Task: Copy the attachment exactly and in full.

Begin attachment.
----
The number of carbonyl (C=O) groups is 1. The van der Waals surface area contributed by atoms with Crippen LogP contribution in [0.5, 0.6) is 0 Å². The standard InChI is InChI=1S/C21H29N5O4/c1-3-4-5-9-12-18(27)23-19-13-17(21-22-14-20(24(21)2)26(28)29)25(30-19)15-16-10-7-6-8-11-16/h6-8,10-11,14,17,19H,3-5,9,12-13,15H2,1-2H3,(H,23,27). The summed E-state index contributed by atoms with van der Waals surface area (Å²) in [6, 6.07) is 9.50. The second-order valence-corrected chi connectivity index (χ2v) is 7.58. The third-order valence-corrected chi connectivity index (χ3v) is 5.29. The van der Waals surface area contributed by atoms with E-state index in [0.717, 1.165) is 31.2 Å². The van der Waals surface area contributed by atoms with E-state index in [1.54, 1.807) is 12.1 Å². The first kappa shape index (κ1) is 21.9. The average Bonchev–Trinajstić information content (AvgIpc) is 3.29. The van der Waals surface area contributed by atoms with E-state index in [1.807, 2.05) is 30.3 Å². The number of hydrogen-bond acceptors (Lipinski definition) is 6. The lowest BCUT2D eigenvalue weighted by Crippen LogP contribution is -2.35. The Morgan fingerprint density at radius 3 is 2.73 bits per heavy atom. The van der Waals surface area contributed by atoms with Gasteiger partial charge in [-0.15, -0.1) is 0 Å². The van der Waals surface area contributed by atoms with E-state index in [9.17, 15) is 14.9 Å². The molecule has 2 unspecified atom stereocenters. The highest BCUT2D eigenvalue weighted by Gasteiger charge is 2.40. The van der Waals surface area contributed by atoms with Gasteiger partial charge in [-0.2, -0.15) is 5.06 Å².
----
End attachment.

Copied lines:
The number of carbonyl (C=O) groups is 1. The van der Waals surface area contributed by atoms with Crippen LogP contribution in [0.5, 0.6) is 0 Å². The standard InChI is InChI=1S/C21H29N5O4/c1-3-4-5-9-12-18(27)23-19-13-17(21-22-14-20(24(21)2)26(28)29)25(30-19)15-16-10-7-6-8-11-16/h6-8,10-11,14,17,19H,3-5,9,12-13,15H2,1-2H3,(H,23,27). The summed E-state index contributed by atoms with van der Waals surface area (Å²) in [6, 6.07) is 9.50. The second-order valence-corrected chi connectivity index (χ2v) is 7.58. The third-order valence-corrected chi connectivity index (χ3v) is 5.29. The van der Waals surface area contributed by atoms with E-state index in [0.717, 1.165) is 31.2 Å². The van der Waals surface area contributed by atoms with E-state index in [1.54, 1.807) is 12.1 Å². The first kappa shape index (κ1) is 21.9. The average Bonchev–Trinajstić information content (AvgIpc) is 3.29. The van der Waals surface area contributed by atoms with E-state index in [1.807, 2.05) is 30.3 Å². The number of hydrogen-bond acceptors (Lipinski definition) is 6. The lowest BCUT2D eigenvalue weighted by Crippen LogP contribution is -2.35. The Morgan fingerprint density at radius 3 is 2.73 bits per heavy atom. The van der Waals surface area contributed by atoms with Gasteiger partial charge in [-0.15, -0.1) is 0 Å². The van der Waals surface area contributed by atoms with E-state index in [9.17, 15) is 14.9 Å². The molecule has 2 unspecified atom stereocenters. The highest BCUT2D eigenvalue weighted by Gasteiger charge is 2.40. The van der Waals surface area contributed by atoms with Gasteiger partial charge in [-0.2, -0.15) is 5.06 Å².